Hüch'i Äyi (Last Lake)

-- Haat iyagu´t

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Hutchi was a gathering place for the Southern Tutchone people and later became a trading center on the Tlingit trading trail, which was later renamed the Dalton Trail. As this was an important gathering place, people from across the territory met at centrally located Hutchi to discuss common concerns. Hutchi was visited by Chilkat Tlingit traders during the 19th century fur trade period. The Chilkats would stop here on their return trips from Fort Selkirk to Klukwan. The Tlingit name meaning, "The Last Stop" derives from this period and refers to the process of saving some goods for this last trading stop on the route home. The coast Indians exchanged goods such as pots, guns, and beads for furs that the families had caught over the winter. [2]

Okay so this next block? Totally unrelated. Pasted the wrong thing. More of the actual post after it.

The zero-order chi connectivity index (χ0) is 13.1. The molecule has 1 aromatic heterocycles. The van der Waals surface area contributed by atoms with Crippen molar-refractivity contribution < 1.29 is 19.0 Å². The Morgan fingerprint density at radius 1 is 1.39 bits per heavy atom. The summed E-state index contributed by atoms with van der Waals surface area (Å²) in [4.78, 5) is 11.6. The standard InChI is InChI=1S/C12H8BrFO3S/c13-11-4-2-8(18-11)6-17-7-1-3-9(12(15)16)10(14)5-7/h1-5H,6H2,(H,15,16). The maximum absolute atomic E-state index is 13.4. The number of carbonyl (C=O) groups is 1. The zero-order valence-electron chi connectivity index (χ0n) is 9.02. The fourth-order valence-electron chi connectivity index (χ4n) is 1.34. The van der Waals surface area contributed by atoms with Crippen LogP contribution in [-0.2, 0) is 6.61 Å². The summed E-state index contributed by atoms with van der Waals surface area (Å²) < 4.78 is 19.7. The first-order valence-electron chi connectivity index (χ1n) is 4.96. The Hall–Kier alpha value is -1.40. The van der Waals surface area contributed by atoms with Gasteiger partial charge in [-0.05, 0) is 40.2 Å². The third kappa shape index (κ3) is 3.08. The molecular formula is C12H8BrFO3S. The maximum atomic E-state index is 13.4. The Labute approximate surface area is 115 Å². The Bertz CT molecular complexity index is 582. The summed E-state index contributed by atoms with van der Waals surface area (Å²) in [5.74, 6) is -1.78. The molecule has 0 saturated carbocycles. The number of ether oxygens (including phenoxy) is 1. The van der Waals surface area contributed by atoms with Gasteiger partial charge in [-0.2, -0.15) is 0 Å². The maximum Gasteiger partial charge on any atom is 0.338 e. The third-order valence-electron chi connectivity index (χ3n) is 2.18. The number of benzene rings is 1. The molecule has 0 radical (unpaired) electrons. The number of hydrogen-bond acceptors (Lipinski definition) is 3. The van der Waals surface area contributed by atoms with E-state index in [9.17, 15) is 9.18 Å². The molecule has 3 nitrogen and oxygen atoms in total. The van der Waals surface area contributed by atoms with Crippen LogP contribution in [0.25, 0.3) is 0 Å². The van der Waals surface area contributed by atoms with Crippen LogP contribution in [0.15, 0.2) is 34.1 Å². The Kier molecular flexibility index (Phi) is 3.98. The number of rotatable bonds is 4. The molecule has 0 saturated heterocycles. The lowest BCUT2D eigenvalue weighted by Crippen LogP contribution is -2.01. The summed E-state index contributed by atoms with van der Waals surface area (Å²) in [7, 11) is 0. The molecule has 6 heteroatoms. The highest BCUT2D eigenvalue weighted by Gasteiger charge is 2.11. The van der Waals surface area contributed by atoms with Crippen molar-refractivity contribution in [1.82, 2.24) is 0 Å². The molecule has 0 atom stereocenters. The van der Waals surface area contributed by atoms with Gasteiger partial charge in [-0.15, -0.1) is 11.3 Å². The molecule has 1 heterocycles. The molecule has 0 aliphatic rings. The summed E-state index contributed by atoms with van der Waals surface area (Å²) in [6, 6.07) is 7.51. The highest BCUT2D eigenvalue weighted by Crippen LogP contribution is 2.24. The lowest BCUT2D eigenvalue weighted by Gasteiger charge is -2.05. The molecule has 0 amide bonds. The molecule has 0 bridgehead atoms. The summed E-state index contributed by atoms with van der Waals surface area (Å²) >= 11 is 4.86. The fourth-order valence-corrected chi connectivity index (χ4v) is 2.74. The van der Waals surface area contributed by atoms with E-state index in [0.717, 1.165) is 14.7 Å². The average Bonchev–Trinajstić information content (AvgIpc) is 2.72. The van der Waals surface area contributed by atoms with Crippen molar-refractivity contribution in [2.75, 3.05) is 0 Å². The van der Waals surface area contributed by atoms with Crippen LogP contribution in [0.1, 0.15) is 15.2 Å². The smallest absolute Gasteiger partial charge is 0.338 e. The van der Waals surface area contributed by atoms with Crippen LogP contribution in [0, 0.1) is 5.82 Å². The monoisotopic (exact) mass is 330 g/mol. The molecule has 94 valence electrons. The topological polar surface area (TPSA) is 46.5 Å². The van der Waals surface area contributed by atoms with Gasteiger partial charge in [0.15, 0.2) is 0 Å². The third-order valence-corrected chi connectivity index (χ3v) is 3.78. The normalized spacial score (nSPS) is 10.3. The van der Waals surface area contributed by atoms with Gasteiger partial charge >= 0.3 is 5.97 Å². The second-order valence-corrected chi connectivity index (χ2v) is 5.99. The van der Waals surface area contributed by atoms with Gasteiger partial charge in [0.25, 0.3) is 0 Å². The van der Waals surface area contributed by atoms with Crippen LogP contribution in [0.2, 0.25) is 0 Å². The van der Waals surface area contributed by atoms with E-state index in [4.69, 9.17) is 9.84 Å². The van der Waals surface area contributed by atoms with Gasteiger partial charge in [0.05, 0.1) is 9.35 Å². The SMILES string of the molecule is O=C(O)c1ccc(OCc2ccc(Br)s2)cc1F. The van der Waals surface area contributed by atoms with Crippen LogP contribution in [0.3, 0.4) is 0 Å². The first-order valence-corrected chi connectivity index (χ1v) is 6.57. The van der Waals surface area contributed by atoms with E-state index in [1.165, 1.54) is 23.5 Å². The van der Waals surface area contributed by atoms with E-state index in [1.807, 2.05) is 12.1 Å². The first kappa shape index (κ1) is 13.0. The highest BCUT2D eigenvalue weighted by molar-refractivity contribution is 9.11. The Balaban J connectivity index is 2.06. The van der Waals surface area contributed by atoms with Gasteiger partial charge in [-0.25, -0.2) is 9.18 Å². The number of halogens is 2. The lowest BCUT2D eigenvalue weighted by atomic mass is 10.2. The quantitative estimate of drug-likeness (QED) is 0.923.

United States
61° 8' 39.84" N, 136° 35' 16.8" W

Ikaduwakaa and the Storyboard are part of the Doorways to the Past; Gateway to the Future project, cooperatively supported by the Chilkoot Indian Association, Haines Borough Public Library, and a grant from the Institute of Museum and Library Services, a federal agency that fosters innovation, leadership, and lifelong learning.